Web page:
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November 27, 2020 | Rome, Italy

Rockless

By | 2018-03-21T18:49:13+01:00 April 30th, 2012|Features Archive|
John Lennon and Mick Jagger in 1973.
T

hree and a half years have passed since I began this column. As I reflect on the 40-odd pieces I’ve written thus far, I find I’ve written about most of my major interests: food, our daughter, language, books, our daughter, science, travel and — yes — our daughter. But something’s missing, something that was once hugely important to me and ate up years of my life: music.

And I think there’s a reason for this: I hate Italian music. Really. Now hear me out.

I don’t mean I hate all Italian music. That would be silly. Though I’ve never really been into classical music or opera, I accept the Italian genius in those genres. I trust that connoisseurs are right in praising the contributions of the Boot, just as they have in painting, architecture and political corruption.

What I hate is Italian pop music. I used to hate American pop music, too, but living in Italy has trained my ear to distinguish between the saccharine tones of Claudio Baglioni and those of, say, Mariah Carey — and to prefer the latter by an admittedly small margin.

When I’m in the car — and I am a lot these days — and tired of hearing Miles Davis or The Byrds’ “Sweetheart of the Rodeo,” and feeling particularly masochistic I’ll switch on the radio. If I’m lucky I’ll hear some American hit song from 40 years ago, or some British hit from today, or tune into a call-in show on Radio Maria. The other 90 percent of the time my ears curl at the sound of Laura Pausini’s latest piece of whimsy, indistinguishable from her last one. Or maybe it’s Renato Zero crooning on about the “best years of our lives,” or — even worse — Italian “hard rock,” which rarely starts rocking.

A friend of mine put it best when he told me Italian rock music never manages to sound decadent. There are no drugs and even less sex, which are vital even to faux-decadence. You can picture Vasco Rossi — who sings “Vita Spericolata” (Dangerous Life) — at Sunday lunch eating a mountainous plate of tortellini, then nursing a Strega as he dozes off in front of “Domenica In” with the in-laws.

Contrast that image with the powdery wastelands of cocaine and methamphetamine, the seas of whiskey and rivers of beer that chug-a-lug through the best American and British rock music. Now try to picture the Lou Reed of “Transformer” at his parents’ home on Long Island nursing a bowl of matzoh ball soup at shabbos dinner, a yarmulke teetering just-so on his neon yellow crew cut. (You can’t.) Italian rock stars don’t die of drug overdoses or get shot by their fans onstage; they die of natural causes. How dull.

There is one Italian singer I really like, however: Lucio Battisti (natural death). I once went so far as to call him “the Italian Bob Dylan,” which was probably due to his white-boy Afro more than his music. I do genuinely like Battisti, though he was probably the Italian Donovan instead.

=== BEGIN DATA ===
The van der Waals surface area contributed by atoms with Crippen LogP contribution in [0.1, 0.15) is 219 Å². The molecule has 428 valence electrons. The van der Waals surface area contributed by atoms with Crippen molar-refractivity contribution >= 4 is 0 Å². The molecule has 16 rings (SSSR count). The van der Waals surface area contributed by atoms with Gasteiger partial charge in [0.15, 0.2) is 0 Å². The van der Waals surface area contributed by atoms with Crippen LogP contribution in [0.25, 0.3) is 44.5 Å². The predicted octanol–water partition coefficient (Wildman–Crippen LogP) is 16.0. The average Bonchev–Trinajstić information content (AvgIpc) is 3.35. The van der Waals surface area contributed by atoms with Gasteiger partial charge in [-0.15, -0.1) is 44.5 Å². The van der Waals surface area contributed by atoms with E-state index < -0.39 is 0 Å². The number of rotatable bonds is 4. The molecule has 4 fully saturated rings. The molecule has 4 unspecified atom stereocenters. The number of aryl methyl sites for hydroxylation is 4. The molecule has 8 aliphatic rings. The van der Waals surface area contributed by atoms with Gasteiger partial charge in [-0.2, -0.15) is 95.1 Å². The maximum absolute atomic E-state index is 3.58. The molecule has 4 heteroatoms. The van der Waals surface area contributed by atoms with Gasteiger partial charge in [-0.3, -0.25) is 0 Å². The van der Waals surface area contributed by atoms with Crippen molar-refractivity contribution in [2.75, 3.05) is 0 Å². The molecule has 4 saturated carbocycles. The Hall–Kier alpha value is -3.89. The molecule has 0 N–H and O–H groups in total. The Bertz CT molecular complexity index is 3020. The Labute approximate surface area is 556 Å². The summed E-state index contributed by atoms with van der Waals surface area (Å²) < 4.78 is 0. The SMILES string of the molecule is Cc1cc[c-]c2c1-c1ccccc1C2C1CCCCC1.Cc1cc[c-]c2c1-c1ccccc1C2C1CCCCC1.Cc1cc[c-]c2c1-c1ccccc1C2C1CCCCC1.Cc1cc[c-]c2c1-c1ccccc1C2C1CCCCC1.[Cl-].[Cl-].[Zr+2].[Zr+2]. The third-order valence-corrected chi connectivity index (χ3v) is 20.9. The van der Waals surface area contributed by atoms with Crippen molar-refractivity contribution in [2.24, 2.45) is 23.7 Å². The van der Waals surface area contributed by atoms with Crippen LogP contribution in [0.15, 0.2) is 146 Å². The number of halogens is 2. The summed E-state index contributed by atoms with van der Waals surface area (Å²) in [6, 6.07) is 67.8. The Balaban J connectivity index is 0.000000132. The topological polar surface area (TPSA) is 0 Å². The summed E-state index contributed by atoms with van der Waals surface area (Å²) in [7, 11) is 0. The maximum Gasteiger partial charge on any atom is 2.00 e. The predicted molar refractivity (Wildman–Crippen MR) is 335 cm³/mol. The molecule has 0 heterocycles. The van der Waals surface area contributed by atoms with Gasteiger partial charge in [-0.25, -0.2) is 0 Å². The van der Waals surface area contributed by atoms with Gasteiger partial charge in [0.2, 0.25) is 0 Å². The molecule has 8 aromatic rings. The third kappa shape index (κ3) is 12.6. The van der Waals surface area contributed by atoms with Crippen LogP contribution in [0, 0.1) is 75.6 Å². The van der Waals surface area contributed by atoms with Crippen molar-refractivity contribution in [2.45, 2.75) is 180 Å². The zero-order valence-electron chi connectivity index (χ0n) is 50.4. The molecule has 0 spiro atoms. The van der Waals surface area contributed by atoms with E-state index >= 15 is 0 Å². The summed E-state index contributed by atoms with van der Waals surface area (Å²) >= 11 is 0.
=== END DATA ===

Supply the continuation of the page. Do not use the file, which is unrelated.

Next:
My wife, who never spent five years of her life collecting vinyl records, adores Vinicio Capossela. At times she taunts me by calling him “the Italian Bob Dylan.” Capossela is an eccentric singer-songwriter who has recorded some truly brilliant genre-crossing music. For years, though, every time I heard him I had a nagging feeling of the familiar. When I played Tom Waits’ “Rain Dogs” for my wife, she too admitted it sounded just like Capossela.

But apart from a handful — or a spoonful — of exceptions, the Italian music scene is a let down. Italy has never produced a powerhouse like the Rolling Stones, a creative genius like Bob Dylan, or even a monotonously innovative outfit like Kraftwerk (proving that I’m not biased against non-Anglo-American music culture.) In the end Italian rock just isn’t very exciting stuff.

I suppose the Italian language just doesn’t lend itself to rock (as, for instance, English doesn’t lend itself to Haiku.) How would you go about rendering “Jumpin’ Jack Flash, it’s a gas gas gas…” in the language of Lorenzo Da Ponte, anyway? (One might listen to this Italian rendering of “Paint it Black” for a clue.) It can’t be easy to replace all those monosyllabic words with polysyllabic ones and get the same effect. It’s not exactly sonnetry, but you get the picture.

Hip-hop is far more elastic than standard pop music, and it therefore stands to reason that Italy has produced a hip-hop artist of some worth. After all, they’ve had 30 years to work on it. But the results have been dismal. The best Italian hip-hop song I know is actually a rock song from 1978, when American hip-hop was still in diapers: “Nuntereggae più,” by Rino Gaetano (death by car accident). The content is somewhat sophomoric — fine hip-hop is decidedly freshman in outlook —but a decent rhythm section and Gaetano’s clownish persona compensate.

I could go on, but it’s not worth it. Next month I’ll get back to extolling the virtues of local wine and truffles, which is what’s expected from American expats. They would never survive writing about pop music.

About the Author:

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Marc Alan Di Martino runs a small language school in Perugia where he teaches English as a Foreign Language. He wrote the "Man About Rome" column from 2008 through June 2013.

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